A wine I’ve tasted several times i the past (and bought en primeur) showing a much more firm. lean, edgy liquorice and black plum fruit on the nose, with cherry and mineral edges adding a lot more nervosity than in previous tastings. Less opulent for sure on the palate, but there are reserves here, with that espresso-supported black fruit all constrained by grippy tannins and a liquorice and damson-skin severity. Over the course of an hour this starts to fill out, with the mid-palate developing a much more lush, blackcurranty fruit and hints of chocolaty richness. This is in a slightly awkward stage, but I am very happy to have some tucked away. Very good indeed for now, excellent potential.
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Château Beychevelle (France) St Julien 1996
Exotic Sandalwood and cedary aromas dominate, in a profile showing lots of spice and earthiness. Some good fruit comes through, with an almost minty edge to solid blackcurrant. There are some herbal, slightly vegetal and bloody nuances, but these add some interest. Cool, beautifully delineated fruit on the palate, with quite a lean, savoury, cherry skin and bittersweet blueberry character. Some espresso and tobacco emerges into the finish, which becomes very harmonious over time in the glass. This wine really opens out, finishing with finesse and supple mid-palate weight, and a sense of richness. This needs time and has the potential to be excellent.
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Château Beychevelle (France) St Julien 1986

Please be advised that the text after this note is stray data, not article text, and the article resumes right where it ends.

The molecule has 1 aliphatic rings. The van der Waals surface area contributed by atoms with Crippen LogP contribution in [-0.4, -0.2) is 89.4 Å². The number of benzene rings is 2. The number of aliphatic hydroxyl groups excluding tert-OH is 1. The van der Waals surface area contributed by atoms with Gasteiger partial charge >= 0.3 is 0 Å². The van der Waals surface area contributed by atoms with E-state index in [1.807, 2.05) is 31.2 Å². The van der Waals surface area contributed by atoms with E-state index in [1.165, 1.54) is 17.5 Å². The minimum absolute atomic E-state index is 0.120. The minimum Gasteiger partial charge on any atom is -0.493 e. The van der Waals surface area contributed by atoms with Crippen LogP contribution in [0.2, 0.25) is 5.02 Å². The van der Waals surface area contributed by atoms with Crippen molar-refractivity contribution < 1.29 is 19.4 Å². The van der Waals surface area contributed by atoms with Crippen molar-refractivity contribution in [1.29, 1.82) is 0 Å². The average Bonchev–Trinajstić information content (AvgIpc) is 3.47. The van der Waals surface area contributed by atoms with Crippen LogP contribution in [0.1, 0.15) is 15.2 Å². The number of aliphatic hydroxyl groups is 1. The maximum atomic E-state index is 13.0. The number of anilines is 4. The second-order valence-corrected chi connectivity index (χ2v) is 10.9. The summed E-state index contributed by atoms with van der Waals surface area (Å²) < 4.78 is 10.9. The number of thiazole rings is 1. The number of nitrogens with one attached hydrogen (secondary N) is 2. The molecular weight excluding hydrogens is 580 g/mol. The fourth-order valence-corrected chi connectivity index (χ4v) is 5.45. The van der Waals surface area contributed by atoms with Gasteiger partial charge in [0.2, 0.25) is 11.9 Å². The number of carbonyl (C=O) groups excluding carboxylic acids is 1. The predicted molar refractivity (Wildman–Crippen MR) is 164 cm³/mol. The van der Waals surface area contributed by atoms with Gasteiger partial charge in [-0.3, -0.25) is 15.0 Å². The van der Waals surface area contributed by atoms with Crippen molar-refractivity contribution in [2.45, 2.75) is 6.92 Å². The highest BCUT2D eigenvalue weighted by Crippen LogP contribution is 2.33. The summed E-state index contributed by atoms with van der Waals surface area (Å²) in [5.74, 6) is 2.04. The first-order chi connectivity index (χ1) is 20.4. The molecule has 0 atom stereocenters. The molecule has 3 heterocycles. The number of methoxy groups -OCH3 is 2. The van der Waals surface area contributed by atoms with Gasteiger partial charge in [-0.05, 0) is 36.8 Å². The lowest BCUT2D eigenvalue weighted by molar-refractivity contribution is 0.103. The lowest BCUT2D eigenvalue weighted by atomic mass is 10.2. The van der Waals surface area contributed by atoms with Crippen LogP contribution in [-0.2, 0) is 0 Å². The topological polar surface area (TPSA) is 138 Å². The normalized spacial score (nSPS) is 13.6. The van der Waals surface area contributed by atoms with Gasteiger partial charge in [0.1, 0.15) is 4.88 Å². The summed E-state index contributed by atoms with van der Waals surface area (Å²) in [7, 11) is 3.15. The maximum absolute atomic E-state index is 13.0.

What a lovely nose on this wine, with exquisite aromatics of kirsch-like, soaring fruit, with hints of eucalyptus and Chinese dried plums. There is Sandalwood and some smokiness over a deep well of cassis and bursting damson fruit. The palate shows stunning concentration for Beychevelle, with a mid-palate richness and breadth of flavour, with bloody, earth-streaked black fruits against a firm tannic framework and an edge of acidity. One of the best 1986’s I have tasted, and better balanced than many. Excellent/outstanding.
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Château Beychevelle (France) St Julien 1976
The nose here is much, much more vegetal than the 1986, and slightly dank, with truffly, undergrowth qualities that is much less ‘pure’, but not entirely unattractive. On the palate there is an intense fruit sweetness, but there is a slightly raisined quality amongst black fruits. A warmth of spices and cedary caramel suffuses the finish, with some orangy acidity and fading tannins into the finish. A wine that is tiring, but still has some elegance and charm. Very good indeed.
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Château Beychevelle (France) St Julien 1962
This has a very brown colour when poured, that is faded and light. There’s a note of brown sugar sweetness and mellow, gamy notes on the nose, with ox-tail and slightly dank, vegetal qualities. The palate has intense sweetness, with raisins and a brown sugar sweetness, and a dry, but still coffeeish background of old oak. The acidity has that orangy character again, but the fruit really starts to persist in this wine, overwhelming the acidity and filling the mouth with a lingering impression of sweetness into the finish. This is actually a lovely old wine, and holding together very nicely. Very good indeed/excellent.
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Château Beychevelle (France) St Julien 1955
This has held its colour rather better than the ‘ 62, with some crimson at the core. There’s a lovely fudge-like suggestion of sweetness on the nose, with tobacco and toffeed notes, and more of that brown sugar character. But this seems rounder, fuller, and more youthful than the ’62. The palate confirms that, with a voluptuous sweetness of red fruits. There’s a marmalade quality too, and a spiciness with cedary, smoky notes and just a lingering edge of tannin. The acidity is muted, and this wine has harmony and seems to have some time ahead of it still, despite the obvious maturity. Excellent.